For a case study on how STRITE approached an “aging-in-place” remodel, click here.

 

 

 

Trades Party
Inside A Trades Party

If you think of celebration in the context of a residential remodel, its timing would more logically be at the completion of a project rather than at its beginning — but then, a “trades party” is not your chip and dip, lampshade on the head, pony keg type of affair.

Although we certainly keep it congenial, it serves a serious purpose — one that is essential to bringing a project to completion on time, within budget, and in alignment with the expectations of our clients.

 

STRITE president Bob Mundy looks for possible complications.

STRITE president Bob Mundy looks for possible complications

If you’re unfamiliar with the “trades party” concept, it helps to place it in the scheme of our overall remodel process.  Between our clients’ approval of our preliminary remodel plan and their authorization for us to proceed with it comes the all-important step of inviting our construction partners to review the project and provide their input.  More than just sitting down over a set of drawings in our offices, this review takes place at the project site — the real world environment where our project management and trades will be operating.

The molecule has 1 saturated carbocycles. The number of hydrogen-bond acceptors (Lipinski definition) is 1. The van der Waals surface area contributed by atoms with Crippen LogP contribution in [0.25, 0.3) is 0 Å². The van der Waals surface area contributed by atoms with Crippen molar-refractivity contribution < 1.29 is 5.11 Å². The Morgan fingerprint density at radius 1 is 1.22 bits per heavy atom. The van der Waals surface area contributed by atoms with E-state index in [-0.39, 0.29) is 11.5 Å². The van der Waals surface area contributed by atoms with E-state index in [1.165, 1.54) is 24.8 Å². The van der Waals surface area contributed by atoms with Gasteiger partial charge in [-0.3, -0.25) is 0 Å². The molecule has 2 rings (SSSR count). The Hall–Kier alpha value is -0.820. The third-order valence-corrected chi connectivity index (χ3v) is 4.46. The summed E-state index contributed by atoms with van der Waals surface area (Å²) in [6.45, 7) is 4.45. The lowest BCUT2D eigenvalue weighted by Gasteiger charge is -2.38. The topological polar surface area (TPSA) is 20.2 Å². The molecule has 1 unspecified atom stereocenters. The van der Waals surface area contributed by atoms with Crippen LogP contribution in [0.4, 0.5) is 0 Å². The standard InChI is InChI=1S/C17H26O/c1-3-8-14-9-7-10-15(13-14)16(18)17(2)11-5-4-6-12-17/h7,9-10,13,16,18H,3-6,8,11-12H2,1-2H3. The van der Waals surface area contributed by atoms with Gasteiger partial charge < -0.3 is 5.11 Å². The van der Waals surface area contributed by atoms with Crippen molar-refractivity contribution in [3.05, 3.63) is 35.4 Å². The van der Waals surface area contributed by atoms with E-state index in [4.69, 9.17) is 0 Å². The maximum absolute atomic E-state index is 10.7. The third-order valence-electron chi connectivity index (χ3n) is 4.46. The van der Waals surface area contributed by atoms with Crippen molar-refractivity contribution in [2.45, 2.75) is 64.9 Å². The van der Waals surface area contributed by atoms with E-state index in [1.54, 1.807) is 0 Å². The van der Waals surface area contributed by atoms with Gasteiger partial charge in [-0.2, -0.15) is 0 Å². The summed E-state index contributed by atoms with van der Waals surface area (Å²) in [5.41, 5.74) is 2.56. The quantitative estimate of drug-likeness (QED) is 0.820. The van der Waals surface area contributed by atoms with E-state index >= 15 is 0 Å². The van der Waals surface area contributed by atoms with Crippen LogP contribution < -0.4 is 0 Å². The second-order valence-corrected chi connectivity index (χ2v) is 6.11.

STRITE designer Michael Snow -- the man with the plan.

STRITE designer Michael Snow — the man with the plan.

Depending on the type of work to be accomplished during the project — cabinetry, flooring, plumbing, electrical, etc. — the experts in these disciplines have the opportunity at a trades party to assess the scope and possible challenges they will face, and provide their feedback accordingly.  This information is vital to helping us prepare a comprehensive description of work (DOW) detailing each step of the construction process, from framing to finish work, as well as specifications and details about the product and material selections.

Besides its role in creating the DOW — and the subsequent fixed price remodel agreement that is standard with any STRITE engagement — the interactions between our design staff, project management team, and trades is invaluable in anticipating potential “gotchas” that could adversely affect the budget and timetable of a project if not anticipated through the trades party.

 

IMG_5327

Terry Scott of Western Electric considers the electrical requirements of the project.